During the times of the 13 American colonies, only real estate attorneys, who were appointed by the General Court that answered directly to the colonial governor and the Crown, could conduct real estate transactions. Real estate law was structured under politically ulterior motives, so only male landowners who were also members of the Church of England could practice real estate.
Today, many closings are conducted without an attorney present. This largely depends on the jurisdiction and the various agreements between the parties involved in the transaction. As for taking real estate cases to court, only attorneys who are members of state bar associations can litigate. In some jurisdictions, the state Supreme Court has ruled that the practice of real estate law includes closings. This means only attorneys who have been admitted to the real estate section of the bar association can conduct them.
Let’s look at a few things you should know about real estate law in the United States:
What is Real Estate Law?
This field of law governs the ownership, use, and transfer of real property. Real property is property that cannot be moved. For example, land and anything that is permanently attached to it such as buildings, trees, and fences is real property. This practice of law is a complex and ever-changing field that reflects the residential and commercial market, the widespread implementation of technology, and political influence in the state legislatures.
Why is it Important to Understand?
Having a good grasp of this kind of law is important for anyone who owns, buys, or sells real property. Some real estate professionals are expected to prove their knowledge and a good understanding of real estate law even if they are not lawyers. Realtors, mortgage brokers, and title insurance agents cannot obtain a state license or be appointed unless they have passed tests that include topics related to real estate law.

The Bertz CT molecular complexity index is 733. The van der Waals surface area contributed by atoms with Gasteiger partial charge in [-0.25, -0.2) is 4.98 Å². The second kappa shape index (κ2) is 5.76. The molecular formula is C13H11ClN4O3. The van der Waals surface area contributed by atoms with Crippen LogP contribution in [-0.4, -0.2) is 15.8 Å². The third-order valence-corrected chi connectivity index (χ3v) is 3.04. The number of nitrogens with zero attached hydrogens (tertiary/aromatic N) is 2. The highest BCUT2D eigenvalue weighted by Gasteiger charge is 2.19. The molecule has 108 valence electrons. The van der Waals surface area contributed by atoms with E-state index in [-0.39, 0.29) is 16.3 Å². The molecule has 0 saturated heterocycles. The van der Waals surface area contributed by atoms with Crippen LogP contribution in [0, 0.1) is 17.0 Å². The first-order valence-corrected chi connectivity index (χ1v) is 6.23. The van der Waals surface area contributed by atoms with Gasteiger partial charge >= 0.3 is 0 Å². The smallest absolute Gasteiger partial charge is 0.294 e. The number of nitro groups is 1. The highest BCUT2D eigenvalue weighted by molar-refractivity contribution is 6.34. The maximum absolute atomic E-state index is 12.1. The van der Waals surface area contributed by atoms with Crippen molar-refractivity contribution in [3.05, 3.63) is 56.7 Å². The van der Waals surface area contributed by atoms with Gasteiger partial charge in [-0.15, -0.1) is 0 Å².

A good knowledge of the law can protect your rights and interests in real property transactions. These can include closings, property title transfers, inheritance, rent-to-own mortgages, and others. You should also learn to spot fraud and understand the concept of property titles, so that you have all of the information needed before purchasing a property.
Types of Real Estate Law and Jurisdictional Differences
You can find various focuses of practice in modern real estate. Contract law, for example, is often tied to complex commercial property deals and transactions. You also have zoning law, fair housing, and environmental issues that require a more narrow focus on legal practice.
It is crucial to understand that laws differ from state to state. Each jurisdiction has its own statutes and case law that govern real estate transactions. A valid property sale contract, for example, may not be the same in Florida and Wyoming. Additionally, the laws that protect buyers and sellers in real estate transactions may also vary. This explains why some states have laws and rules that require attorneys present at the closing table even if there is no title insurance as part of the transaction.